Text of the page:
Department of Consumer Affairs and Council Member Espinal Hold Hearing to Shine Light on Consumers Being Scammed Out of Millions

NEW YORK, NY—Department of Consumer Affairs (DCA) Commissioner Lorelei Salas and Council Member Rafael L. Espinal, Jr. today hosted a public hearing on predatory lending in the used car industry. From crushingly high interest rates to high-pressure sales tactics, consumers are being scammed out of millions of dollars. This hearing featured testimony from consumers who have been harmed, as well as national experts on predatory lending, who together demonstrated the scope of the problem, which will inform possible solutions at the local level. The hearing was hosted in Long Island City, where there is the largest concentration of licensed used car dealerships.

“For many families, especially those with low incomes, a car is one of the biggest purchases they make and if they are looking to a subprime loan, it’s because they are already struggling financially,” said DCA Commissioner Lorelei Salas. “DCA wants to make sure that New Yorkers can purchase used vehicles with confidence, knowing that the car they buy and the financing they agree to are free of any hidden problems and won’t to leave them with a loan they can’t afford. We look forward to working with Council Member Espinal to identify potential legislative solutions to protect New Yorkers.”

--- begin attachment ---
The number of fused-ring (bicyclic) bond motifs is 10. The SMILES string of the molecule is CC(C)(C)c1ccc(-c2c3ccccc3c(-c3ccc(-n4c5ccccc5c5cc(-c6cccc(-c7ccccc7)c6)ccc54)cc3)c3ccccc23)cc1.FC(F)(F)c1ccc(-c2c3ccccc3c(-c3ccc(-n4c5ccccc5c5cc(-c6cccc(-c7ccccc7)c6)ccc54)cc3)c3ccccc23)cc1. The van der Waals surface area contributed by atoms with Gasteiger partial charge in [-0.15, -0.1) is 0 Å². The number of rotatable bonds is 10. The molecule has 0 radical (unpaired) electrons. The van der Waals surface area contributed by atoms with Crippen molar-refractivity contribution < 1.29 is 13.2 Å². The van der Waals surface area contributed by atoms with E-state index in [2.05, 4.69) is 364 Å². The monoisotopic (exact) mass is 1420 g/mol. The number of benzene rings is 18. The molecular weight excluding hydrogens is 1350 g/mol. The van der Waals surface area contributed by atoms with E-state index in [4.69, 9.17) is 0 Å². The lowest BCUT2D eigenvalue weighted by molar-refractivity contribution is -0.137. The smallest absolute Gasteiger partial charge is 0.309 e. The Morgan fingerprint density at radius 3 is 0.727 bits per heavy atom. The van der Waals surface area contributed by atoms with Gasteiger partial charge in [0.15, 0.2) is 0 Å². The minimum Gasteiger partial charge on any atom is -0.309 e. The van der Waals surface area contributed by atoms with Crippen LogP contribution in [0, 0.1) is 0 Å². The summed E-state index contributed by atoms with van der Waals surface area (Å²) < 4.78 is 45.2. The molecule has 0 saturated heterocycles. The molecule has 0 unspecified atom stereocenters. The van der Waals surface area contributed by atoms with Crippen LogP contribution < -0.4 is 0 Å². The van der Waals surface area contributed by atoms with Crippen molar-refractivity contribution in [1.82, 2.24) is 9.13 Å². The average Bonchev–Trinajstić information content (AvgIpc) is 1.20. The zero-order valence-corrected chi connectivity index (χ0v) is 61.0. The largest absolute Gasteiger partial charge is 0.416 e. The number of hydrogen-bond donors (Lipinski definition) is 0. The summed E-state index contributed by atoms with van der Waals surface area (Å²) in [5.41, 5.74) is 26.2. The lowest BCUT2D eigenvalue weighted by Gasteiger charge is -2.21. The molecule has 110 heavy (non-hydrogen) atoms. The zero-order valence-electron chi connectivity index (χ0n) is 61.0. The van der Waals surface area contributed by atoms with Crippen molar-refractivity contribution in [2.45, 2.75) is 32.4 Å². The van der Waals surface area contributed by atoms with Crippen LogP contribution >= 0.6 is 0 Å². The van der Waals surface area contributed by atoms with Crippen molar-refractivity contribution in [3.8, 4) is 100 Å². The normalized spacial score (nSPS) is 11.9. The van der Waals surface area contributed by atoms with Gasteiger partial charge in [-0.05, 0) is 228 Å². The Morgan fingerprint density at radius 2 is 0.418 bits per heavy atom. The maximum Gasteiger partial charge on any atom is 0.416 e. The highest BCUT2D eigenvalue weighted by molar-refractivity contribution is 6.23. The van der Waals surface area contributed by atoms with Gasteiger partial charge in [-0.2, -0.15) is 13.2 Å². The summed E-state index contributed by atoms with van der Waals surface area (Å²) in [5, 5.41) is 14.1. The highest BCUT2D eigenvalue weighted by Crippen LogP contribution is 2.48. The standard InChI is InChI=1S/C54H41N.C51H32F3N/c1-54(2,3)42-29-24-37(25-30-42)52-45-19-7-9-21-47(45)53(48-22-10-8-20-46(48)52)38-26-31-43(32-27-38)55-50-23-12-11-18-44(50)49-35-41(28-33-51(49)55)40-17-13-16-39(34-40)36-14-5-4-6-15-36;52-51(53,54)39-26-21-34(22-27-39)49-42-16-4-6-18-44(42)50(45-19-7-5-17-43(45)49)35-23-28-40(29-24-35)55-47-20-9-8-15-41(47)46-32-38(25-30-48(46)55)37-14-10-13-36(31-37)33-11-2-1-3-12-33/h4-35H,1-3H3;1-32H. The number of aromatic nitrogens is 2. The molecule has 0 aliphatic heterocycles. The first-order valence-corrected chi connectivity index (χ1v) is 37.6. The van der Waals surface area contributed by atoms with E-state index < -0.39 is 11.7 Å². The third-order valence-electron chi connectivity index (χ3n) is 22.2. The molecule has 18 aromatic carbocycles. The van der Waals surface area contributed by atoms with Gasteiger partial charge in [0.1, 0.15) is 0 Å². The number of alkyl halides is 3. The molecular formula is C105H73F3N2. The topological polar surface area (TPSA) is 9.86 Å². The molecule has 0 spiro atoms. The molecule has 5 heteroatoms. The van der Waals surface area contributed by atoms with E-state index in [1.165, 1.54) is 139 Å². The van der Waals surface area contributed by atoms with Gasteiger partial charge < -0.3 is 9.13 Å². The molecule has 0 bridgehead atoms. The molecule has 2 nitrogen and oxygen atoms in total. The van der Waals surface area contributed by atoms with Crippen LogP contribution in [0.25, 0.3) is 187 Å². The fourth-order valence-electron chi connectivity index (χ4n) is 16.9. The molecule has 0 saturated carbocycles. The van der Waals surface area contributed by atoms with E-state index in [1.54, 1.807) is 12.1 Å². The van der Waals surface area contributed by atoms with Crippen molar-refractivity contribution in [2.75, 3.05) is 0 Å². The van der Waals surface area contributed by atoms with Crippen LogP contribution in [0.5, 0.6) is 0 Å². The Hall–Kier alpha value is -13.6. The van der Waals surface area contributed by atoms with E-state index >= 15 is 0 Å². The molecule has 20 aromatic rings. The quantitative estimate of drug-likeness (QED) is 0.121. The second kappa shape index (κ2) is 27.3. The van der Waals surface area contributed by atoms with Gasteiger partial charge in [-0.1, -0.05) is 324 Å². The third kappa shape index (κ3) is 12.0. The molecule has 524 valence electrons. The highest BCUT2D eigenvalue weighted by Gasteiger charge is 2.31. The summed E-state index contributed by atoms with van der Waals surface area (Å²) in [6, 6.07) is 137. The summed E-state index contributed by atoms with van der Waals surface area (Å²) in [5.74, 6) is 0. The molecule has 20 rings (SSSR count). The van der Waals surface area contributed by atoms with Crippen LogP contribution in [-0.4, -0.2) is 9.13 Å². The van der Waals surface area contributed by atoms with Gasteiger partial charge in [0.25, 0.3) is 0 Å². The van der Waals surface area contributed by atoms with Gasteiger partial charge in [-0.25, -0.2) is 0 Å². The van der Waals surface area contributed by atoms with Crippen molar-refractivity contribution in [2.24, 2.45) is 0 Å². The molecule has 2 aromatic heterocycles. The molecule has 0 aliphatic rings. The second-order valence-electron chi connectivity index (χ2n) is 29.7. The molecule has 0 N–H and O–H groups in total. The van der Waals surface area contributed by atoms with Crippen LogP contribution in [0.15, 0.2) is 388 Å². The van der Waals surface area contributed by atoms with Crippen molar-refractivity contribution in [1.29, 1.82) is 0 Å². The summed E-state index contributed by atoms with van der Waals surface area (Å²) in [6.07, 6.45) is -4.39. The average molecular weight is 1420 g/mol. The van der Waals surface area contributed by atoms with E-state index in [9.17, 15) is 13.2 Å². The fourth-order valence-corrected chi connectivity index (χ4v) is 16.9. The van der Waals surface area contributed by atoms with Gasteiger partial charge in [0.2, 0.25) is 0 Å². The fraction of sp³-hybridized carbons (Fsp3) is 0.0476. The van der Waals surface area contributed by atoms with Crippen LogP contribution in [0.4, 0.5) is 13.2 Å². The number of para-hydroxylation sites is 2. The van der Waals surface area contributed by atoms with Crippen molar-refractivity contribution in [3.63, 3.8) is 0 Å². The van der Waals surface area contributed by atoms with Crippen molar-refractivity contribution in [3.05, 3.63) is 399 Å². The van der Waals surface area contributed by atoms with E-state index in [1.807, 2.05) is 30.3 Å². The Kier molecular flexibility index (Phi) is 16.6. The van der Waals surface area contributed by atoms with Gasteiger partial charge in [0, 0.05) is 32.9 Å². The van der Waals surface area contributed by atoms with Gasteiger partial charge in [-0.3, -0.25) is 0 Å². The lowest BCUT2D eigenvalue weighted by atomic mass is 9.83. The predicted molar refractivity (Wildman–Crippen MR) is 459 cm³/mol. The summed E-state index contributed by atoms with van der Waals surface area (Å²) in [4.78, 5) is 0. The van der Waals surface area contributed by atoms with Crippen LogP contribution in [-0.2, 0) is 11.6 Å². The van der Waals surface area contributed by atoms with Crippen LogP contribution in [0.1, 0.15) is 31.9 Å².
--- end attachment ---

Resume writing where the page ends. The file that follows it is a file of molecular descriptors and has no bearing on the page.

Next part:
“We have all heard horror stories about consumers going into a used car dealership and encountering deceptive and unfair practices, including aggressive salesmanship, seeing the price tag of a car go higher and higher during negotiations, or walking away paying 24 percent interest on financing” said NYC Council Member Rafael Espinal, Chair of the Council’s Committee on Consumer Affairs. “This behavior is unacceptable as it drives individuals further into debt, especially low-income and working-class New Yorker’s who are most at risk and have most to lose. That is why I am proud to partner with the DCA under the leadership of Commissioner Salas, to hear directly from New Yorkers on their experiences with these deceitful predatory lending practices. I am pleased by the insightful conversation we had today and look forward to exploring future solutions.”

“A New Yorker could have bad credit, no credit or hardly any income and still get a car loan,” said State Senator Jeff Klein. “Let’s make no mistake, this is the subprime mortgage crisis reloaded. Lenders think that they could hoodwink us into believing that their bad behavior has stopped, but they’ve just shifted gears. Now lenders see that predatory subprime auto loans could be their next payday, but the Independent Democratic Conference has been watching. This year our legislation to increase the size of the surety bond a used dealership must hold to protect consumers was signed into law and we will continue to combat predatory subprime auto lending at the state level. I thank the Department of Consumer Affairs for continuing to work on this important issue.”